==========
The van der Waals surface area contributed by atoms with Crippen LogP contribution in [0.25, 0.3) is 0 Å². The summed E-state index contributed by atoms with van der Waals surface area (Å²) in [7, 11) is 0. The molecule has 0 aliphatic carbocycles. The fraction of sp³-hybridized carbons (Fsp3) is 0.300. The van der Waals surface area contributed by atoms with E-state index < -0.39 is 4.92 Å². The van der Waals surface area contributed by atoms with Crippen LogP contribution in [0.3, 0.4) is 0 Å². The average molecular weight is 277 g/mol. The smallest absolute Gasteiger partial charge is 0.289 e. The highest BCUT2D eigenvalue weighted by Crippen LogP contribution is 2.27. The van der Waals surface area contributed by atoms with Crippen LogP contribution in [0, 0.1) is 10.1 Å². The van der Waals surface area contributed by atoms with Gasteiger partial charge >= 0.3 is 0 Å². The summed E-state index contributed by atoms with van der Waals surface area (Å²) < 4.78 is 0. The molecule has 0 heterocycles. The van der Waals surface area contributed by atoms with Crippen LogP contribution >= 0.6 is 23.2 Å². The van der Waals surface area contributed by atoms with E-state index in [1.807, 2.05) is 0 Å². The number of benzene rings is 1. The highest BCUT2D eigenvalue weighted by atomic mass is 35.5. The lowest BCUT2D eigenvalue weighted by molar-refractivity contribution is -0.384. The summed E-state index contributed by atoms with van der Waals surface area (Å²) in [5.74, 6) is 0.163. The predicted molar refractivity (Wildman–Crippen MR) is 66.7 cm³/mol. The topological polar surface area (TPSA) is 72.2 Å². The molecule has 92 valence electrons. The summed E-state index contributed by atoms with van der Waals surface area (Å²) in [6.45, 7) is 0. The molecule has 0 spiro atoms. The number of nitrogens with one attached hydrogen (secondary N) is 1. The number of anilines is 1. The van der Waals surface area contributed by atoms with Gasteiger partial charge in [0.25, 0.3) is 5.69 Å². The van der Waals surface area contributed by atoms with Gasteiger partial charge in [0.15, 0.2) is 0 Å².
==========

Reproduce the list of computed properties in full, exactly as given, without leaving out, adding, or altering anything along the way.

The van der Waals surface area contributed by atoms with Crippen LogP contribution in [0.25, 0.3) is 0 Å². The summed E-state index contributed by atoms with van der Waals surface area (Å²) in [7, 11) is 0. The molecule has 0 aliphatic carbocycles. The fraction of sp³-hybridized carbons (Fsp3) is 0.300. The van der Waals surface area contributed by atoms with E-state index < -0.39 is 4.92 Å². The van der Waals surface area contributed by atoms with Crippen LogP contribution in [0.3, 0.4) is 0 Å². The average molecular weight is 277 g/mol. The smallest absolute Gasteiger partial charge is 0.289 e. The highest BCUT2D eigenvalue weighted by Crippen LogP contribution is 2.27. The van der Waals surface area contributed by atoms with Crippen LogP contribution in [0, 0.1) is 10.1 Å². The van der Waals surface area contributed by atoms with Gasteiger partial charge >= 0.3 is 0 Å². The summed E-state index contributed by atoms with van der Waals surface area (Å²) < 4.78 is 0. The molecule has 0 heterocycles. The van der Waals surface area contributed by atoms with Crippen LogP contribution >= 0.6 is 23.2 Å². The van der Waals surface area contributed by atoms with E-state index in [1.807, 2.05) is 0 Å². The number of benzene rings is 1. The highest BCUT2D eigenvalue weighted by atomic mass is 35.5. The lowest BCUT2D eigenvalue weighted by molar-refractivity contribution is -0.384. The summed E-state index contributed by atoms with van der Waals surface area (Å²) in [5.74, 6) is 0.163. The predicted molar refractivity (Wildman–Crippen MR) is 66.7 cm³/mol. The topological polar surface area (TPSA) is 72.2 Å². The molecule has 92 valence electrons. The summed E-state index contributed by atoms with van der Waals surface area (Å²) in [6.45, 7) is 0. The molecule has 0 spiro atoms. The number of nitrogens with one attached hydrogen (secondary N) is 1. The number of anilines is 1. The van der Waals surface area contributed by atoms with Gasteiger partial charge in [0.25, 0.3) is 5.69 Å². The van der Waals surface area contributed by atoms with Gasteiger partial charge in [0.15, 0.2) is 0 Å².